Grossman sells the success of Cecil

by David Chapman, Staff Writer

Cecil Airport currently has 3,000 people working within its boundaries, but Jacksonville Aviation Authority CEO Steve Grossman said he expects that to grow to 8,000-9,000 in the next 10 years.

Within five years, he expects more than 5,000 people will be working among the civil, defense and aviation companies on the Westside property. That includes companies and facilities he expects will be created or relocated.

Grossman said the authority has daily talks with defense and civilian companies interested in bringing business to Cecil.

“Cecil Airport is one of the most successful military base conversions in the country,” he told more than 50 members of the Meninak Club of Jacksonville on Monday.

A Base Realignment and Closure decision in 1993 led to the base’s closing in 1999 and subsequent conversion to a civil and military airport — and now spaceport.

“I think the economic impact of Cecil today is at least equal to when the Navy was at Cecil,” he said.

His reasoning: many of the people who were a part of the base also lived and shopped there, not feeding as much into the local economy, while the 3,000 people who work there now have higher wages, live away from their jobs and spend more in local businesses.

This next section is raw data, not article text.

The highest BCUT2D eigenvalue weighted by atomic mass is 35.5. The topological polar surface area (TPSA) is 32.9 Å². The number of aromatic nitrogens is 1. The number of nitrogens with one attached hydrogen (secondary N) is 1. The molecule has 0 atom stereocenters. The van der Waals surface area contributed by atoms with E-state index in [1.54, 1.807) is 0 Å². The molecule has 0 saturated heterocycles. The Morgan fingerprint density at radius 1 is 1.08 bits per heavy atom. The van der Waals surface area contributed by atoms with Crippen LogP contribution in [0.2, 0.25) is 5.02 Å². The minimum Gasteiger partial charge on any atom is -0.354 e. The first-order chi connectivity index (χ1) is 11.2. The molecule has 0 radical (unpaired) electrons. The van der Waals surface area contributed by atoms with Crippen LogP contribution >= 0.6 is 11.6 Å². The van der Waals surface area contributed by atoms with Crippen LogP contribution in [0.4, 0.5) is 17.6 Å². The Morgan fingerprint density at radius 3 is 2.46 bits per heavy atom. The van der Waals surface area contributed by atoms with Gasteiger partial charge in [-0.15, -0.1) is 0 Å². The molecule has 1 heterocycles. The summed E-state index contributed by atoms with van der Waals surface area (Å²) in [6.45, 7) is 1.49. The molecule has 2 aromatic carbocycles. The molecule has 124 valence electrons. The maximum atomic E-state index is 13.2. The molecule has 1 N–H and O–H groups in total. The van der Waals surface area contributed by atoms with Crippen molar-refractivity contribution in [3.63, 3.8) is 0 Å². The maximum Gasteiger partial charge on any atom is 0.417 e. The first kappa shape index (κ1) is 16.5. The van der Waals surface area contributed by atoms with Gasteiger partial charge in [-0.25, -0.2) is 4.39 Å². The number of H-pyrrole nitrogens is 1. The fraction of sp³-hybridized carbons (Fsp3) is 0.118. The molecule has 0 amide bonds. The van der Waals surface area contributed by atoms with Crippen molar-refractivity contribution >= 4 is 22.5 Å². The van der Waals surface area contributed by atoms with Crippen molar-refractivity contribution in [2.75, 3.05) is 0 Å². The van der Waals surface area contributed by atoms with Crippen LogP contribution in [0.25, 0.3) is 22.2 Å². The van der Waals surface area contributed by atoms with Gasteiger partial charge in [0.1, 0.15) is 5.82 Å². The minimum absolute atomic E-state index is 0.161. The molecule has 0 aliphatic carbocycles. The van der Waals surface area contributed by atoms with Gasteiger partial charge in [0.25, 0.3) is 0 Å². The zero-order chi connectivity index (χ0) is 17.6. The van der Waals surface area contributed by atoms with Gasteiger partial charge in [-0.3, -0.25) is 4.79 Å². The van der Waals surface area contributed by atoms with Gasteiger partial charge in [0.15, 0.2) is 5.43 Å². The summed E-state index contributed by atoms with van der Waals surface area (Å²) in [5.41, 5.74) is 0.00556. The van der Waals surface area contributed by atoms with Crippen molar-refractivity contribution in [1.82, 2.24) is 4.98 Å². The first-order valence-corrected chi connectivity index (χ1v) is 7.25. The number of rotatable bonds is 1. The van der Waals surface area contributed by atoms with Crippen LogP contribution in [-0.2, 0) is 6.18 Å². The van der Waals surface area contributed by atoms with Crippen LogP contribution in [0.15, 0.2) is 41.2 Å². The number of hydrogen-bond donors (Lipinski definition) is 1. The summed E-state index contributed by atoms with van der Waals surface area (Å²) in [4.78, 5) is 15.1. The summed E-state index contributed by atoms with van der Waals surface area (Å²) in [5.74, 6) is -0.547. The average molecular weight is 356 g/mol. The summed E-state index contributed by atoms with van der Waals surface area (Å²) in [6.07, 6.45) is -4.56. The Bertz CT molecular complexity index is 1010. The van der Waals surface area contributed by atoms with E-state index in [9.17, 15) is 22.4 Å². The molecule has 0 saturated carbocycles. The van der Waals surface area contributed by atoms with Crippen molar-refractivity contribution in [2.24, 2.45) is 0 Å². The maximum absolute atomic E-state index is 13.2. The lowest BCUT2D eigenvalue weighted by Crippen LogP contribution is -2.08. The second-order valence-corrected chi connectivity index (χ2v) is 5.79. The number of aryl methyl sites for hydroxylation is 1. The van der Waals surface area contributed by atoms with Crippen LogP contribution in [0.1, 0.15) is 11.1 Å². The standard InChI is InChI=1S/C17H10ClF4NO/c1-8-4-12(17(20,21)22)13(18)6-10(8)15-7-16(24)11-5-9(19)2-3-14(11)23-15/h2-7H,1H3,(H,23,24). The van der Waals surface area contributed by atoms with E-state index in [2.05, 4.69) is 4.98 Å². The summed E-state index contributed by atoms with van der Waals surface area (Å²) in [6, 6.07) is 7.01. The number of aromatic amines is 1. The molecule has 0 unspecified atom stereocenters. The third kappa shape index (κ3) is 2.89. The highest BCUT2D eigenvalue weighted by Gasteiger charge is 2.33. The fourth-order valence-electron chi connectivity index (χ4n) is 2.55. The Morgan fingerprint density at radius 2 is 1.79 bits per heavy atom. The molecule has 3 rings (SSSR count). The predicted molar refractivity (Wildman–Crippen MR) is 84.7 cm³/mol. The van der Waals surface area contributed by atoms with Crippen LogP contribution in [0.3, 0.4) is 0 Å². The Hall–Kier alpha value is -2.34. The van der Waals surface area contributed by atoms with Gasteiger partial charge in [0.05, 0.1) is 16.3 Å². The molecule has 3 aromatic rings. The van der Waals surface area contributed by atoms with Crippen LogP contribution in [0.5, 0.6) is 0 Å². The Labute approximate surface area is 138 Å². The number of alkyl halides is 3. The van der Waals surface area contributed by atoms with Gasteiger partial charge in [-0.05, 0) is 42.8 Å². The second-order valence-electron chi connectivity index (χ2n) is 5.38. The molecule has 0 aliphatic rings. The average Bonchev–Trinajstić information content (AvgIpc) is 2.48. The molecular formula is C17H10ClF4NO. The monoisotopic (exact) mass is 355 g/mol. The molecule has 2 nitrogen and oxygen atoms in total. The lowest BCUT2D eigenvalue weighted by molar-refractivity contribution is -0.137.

The anticipated job growth also includes military personnel who chose to retire in Northeast Florida and have the training and experience many of the companies at Cecil desire, he said.

“Cecil and JIA are both going to be growth magnets for this city,” Grossman said, later adding: “It really is a success story and something we’re proud of.”

He said the authority generally has about a 30 percent profit margin and surplus cash is invested in the authority’s capital plans to help fuel economic growth.

Grossman also discussed potential long-term success with the designation of Cecil as a spaceport — the only such urbanized facility in the U.S.

He said for about $200,000, people can sign up for a suborbital flight — and the list has 500 people.

Grossman said faster travel to areas such as Europe and Tokyo would be possible with such flights. He said a flight from Jacksonville to Europe would take about an hour, while a trip to Tokyo would be about 90 minutes, making it possible for business travelers to use the service in a daytrip.

The pricetag that comes with such a flight is about $50,000, but compared to the $10,000-$20,000 cost for a first-class flight to a similar destination “it’s not that bad,” Grossman said., 356-2466



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